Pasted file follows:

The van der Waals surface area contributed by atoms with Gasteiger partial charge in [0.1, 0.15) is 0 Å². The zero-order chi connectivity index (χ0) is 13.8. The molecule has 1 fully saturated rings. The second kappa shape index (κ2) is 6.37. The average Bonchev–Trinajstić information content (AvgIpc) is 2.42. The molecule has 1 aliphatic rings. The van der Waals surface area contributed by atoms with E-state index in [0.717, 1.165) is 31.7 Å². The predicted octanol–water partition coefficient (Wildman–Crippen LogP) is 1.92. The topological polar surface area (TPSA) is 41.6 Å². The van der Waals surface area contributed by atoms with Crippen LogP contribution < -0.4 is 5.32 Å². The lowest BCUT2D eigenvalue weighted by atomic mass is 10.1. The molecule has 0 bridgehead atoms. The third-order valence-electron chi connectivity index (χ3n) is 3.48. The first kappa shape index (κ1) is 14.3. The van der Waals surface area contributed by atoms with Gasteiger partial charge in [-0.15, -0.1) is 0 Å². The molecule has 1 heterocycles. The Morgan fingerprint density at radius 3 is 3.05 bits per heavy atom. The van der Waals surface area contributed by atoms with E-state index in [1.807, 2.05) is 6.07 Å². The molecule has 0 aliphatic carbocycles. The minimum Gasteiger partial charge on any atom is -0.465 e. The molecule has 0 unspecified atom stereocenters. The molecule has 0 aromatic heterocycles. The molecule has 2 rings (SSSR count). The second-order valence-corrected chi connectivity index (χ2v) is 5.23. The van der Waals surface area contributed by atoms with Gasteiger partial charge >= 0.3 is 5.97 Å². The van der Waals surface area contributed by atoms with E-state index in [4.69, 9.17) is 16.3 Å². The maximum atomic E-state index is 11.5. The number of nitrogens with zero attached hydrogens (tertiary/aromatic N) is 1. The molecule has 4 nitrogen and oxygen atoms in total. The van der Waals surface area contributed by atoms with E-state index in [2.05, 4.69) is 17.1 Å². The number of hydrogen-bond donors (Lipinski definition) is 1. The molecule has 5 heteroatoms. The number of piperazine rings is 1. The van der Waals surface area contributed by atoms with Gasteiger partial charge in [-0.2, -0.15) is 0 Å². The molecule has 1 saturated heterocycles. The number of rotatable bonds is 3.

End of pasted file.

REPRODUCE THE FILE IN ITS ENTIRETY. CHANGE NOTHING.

The van der Waals surface area contributed by atoms with Gasteiger partial charge in [0.1, 0.15) is 0 Å². The zero-order chi connectivity index (χ0) is 13.8. The molecule has 1 fully saturated rings. The second kappa shape index (κ2) is 6.37. The average Bonchev–Trinajstić information content (AvgIpc) is 2.42. The molecule has 1 aliphatic rings. The van der Waals surface area contributed by atoms with E-state index in [0.717, 1.165) is 31.7 Å². The predicted octanol–water partition coefficient (Wildman–Crippen LogP) is 1.92. The topological polar surface area (TPSA) is 41.6 Å². The van der Waals surface area contributed by atoms with Crippen LogP contribution < -0.4 is 5.32 Å². The lowest BCUT2D eigenvalue weighted by atomic mass is 10.1. The molecule has 0 bridgehead atoms. The third-order valence-electron chi connectivity index (χ3n) is 3.48. The first kappa shape index (κ1) is 14.3. The van der Waals surface area contributed by atoms with Gasteiger partial charge in [-0.15, -0.1) is 0 Å². The molecule has 1 heterocycles. The Morgan fingerprint density at radius 3 is 3.05 bits per heavy atom. The van der Waals surface area contributed by atoms with E-state index in [1.807, 2.05) is 6.07 Å². The molecule has 0 aliphatic carbocycles. The minimum Gasteiger partial charge on any atom is -0.465 e. The molecule has 0 unspecified atom stereocenters. The molecule has 0 aromatic heterocycles. The molecule has 2 rings (SSSR count). The second-order valence-corrected chi connectivity index (χ2v) is 5.23. The van der Waals surface area contributed by atoms with Gasteiger partial charge >= 0.3 is 5.97 Å². The van der Waals surface area contributed by atoms with E-state index in [4.69, 9.17) is 16.3 Å². The maximum atomic E-state index is 11.5. The number of nitrogens with zero attached hydrogens (tertiary/aromatic N) is 1. The molecule has 4 nitrogen and oxygen atoms in total. The van der Waals surface area contributed by atoms with E-state index in [2.05, 4.69) is 17.1 Å². The number of hydrogen-bond donors (Lipinski definition) is 1. The molecule has 5 heteroatoms. The number of piperazine rings is 1. The van der Waals surface area contributed by atoms with Gasteiger partial charge in [-0.2, -0.15) is 0 Å². The molecule has 1 saturated heterocycles. The number of rotatable bonds is 3.